# AC adjustable timer, motion sensor timer

M

#### [email protected]

Jan 1, 1970
0
Heres the setup:

1. I have standard household current (110v, 15 amp, AC) entering into
a device.
2. A momentary pushbutton switch is pressed.
3. This feeds a current to a standard receptacle outlet, activating a
light.
4. The switch is released.
5. Power is cut off to the light.

Here is what I want to accomplish:

1. When the pushbutton switch is released, the current flow to
the receptacle continues for an adjustable amount of time (ex: 4
seconds to 10 minutes).

-------------------------

Motion sensors from any hardware store do this same thing. They have a
switch to select 4 seconds, 10 minutes, or 20 minute activation. They
are typically hooked up to a light socket or sold individually for a
little as $10. I have found "AC Relay timers" on industrial supply sites, but they cost upwards of$50 and are very large units
themselves. I don't need motion of proximity sensor capability since
the device it switch activated. I simply need to keep current flowing
for a length of time after the momentary switch is released.

I guess, as a last resort, I could buy a motion sensor, disassemble
it, and somehow bridge the motion sensor part. However, I'm hoping to
accomplish this with premade unit of some kind, and for under $10 (since ill be making large quantities.) So, does anyone have any ideas of suggestions? Thanks -Matt R #### Randy Day Jan 1, 1970 0 Heres the setup: 1. I have standard household current (110v, 15 amp, AC) entering into a device. 2. A momentary pushbutton switch is pressed. 3. This feeds a current to a standard receptacle outlet, activating a light. 4. The switch is released. 5. Power is cut off to the light. Here is what I want to accomplish: 1. When the pushbutton switch is released, the current flow to the receptacle continues for an adjustable amount of time (ex: 4 seconds to 10 minutes). Your description is almost identical to one I asked about a month or two ago, except I wanted power off for that amount of time. Here's a circuit that was posted here in response. It should work just as well in your case - just use the appropriate relay contacts: +12v \ |------------------------ _ o o | )| | )| relay | _)| | | d | 1K ||-+ N-channel |_T_ ___ g ||<- mosfet +o o-+-|___|-+----+---||-+ s | | | | | | | | |+ .-. | | 1000=== | |<--+ | uf /-\ | | 2M pot | | '-' | | | | Gnd--+-------+-----------+ (created by AACircuit v1.28 beta 10/06/04 www.tech-chat.de) M #### Matt M. Jan 1, 1970 0 Your description is almost identical to one I asked about a month or two ago, except I wanted power off for that amount of time. Here's a circuit that was posted here in response. It should work just as well in your case - just use the appropriate relay contacts: +12v \ |------------------------ _ o o | )| | )| relay | _)| | | d | 1K ||-+ N-channel |_T_ ___ g ||<- mosfet +o o-+-|___|-+----+---||-+ s | | | | | | | | |+ .-. | | 1000=== | |<--+ | uf /-\ | | 2M pot | | '-' | | | | Gnd--+-------+-----------+ (created by AACircuit v1.28 beta 10/06/04www.tech-chat.de) Randy, Thanks for the info. I have never worked with making circuit boards before, so I have very little to no experience in this area. The schematic you posted looks simple enough for a beginners project, and I would assume that few parts = few dollars spent. If you have successfully made one of these, do you have any photos? If this requires 12v power, do I need a wall transformer, or can I incorporate one into the board? It still might be a little too tough to make these in quantities though, so any ideas where I can buy a board like this pre made? -Matt S #### Stanislaw Flatto Jan 1, 1970 0 Heres the setup: 1. I have standard household current (110v, 15 amp, AC) entering into a device. 2. A momentary pushbutton switch is pressed. 3. This feeds a current to a standard receptacle outlet, activating a light. 4. The switch is released. 5. Power is cut off to the light. Here is what I want to accomplish: 1. When the pushbutton switch is released, the current flow to the receptacle continues for an adjustable amount of time (ex: 4 seconds to 10 minutes). This describes working on home power distribution lines. If your part of the world lives in homes which include stairs, for sure you have used push buttons that activate the lighting of those caverns and darken them after some time. What I have seen were thermal units switching the power on and releasing after some adjustable time when the heater arrived at release point. Used in large numbers usually in cities. Ask any electrician. Thanks -Matt HTH Stanislaw. D #### Dan H Jan 1, 1970 0 Heres the setup: 1. I have standard household current (110v, 15 amp, AC) entering into a device. 2. A momentary pushbutton switch is pressed. 3. This feeds a current to a standard receptacle outlet, activating a light. 4. The switch is released. 5. Power is cut off to the light. Here is what I want to accomplish: 1. When the pushbutton switch is released, the current flow to the receptacle continues for an adjustable amount of time (ex: 4 seconds to 10 minutes). ------------------------- Motion sensors from any hardware store do this same thing. They have a switch to select 4 seconds, 10 minutes, or 20 minute activation. They are typically hooked up to a light socket or sold individually for a little as$10. I have found "AC Relay timers" on industrial supply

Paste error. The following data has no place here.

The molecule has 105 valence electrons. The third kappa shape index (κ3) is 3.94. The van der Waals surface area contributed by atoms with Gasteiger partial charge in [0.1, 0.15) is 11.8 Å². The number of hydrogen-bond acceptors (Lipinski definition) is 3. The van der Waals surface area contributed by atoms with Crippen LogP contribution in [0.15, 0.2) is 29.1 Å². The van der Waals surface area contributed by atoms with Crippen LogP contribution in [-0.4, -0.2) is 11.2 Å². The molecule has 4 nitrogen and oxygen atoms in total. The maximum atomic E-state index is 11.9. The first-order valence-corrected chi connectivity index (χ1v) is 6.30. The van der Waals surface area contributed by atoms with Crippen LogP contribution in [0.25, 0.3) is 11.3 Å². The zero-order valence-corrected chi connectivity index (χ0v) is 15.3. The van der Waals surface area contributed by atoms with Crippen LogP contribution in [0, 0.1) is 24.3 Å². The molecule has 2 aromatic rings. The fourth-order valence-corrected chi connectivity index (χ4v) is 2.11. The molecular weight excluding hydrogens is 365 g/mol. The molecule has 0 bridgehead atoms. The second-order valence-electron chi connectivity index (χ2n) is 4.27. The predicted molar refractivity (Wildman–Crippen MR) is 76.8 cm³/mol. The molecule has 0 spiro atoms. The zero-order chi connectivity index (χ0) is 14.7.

sites, but they cost upwards of $50 and are very large units themselves. I don't need motion of proximity sensor capability since the device it switch activated. I simply need to keep current flowing for a length of time after the momentary switch is released. I guess, as a last resort, I could buy a motion sensor, disassemble it, and somehow bridge the motion sensor part. However, I'm hoping to accomplish this with premade unit of some kind, and for under$10
(since ill be making large quantities.)

So, does anyone have any ideas of suggestions?

Thanks
-Matt

In order to determine the best solution you need to specify what the
load is going to be i.e. what is going to be controlled by the device?

When you say "large quantities" how large?

If you are going to sell these to be plugged in house current, there
may be safety issues or regulatory issues - you should have a
professional look at what you are doing or design something for you.

Dan

M

#### Matt M.

Jan 1, 1970
0
In order to determine the best solution you need to specify what the
load is going to be i.e. what is going to be controlled by the device?

When you say "large quantities" how large?

If you are going to sell these to be plugged in house current, there
may be safety issues or regulatory issues - you should have a
professional look at what you are doing or design something for you.

Dan

Dan,

The switch device would be controlling a 100w floodlight. I believe
that is about 1 amp. A switch might have 1 or 2 lights connected to
it, and the devices would be daisy chained, with the total amperage of
all the bulbs being less then 13amps, or about 13 lights.

-Matt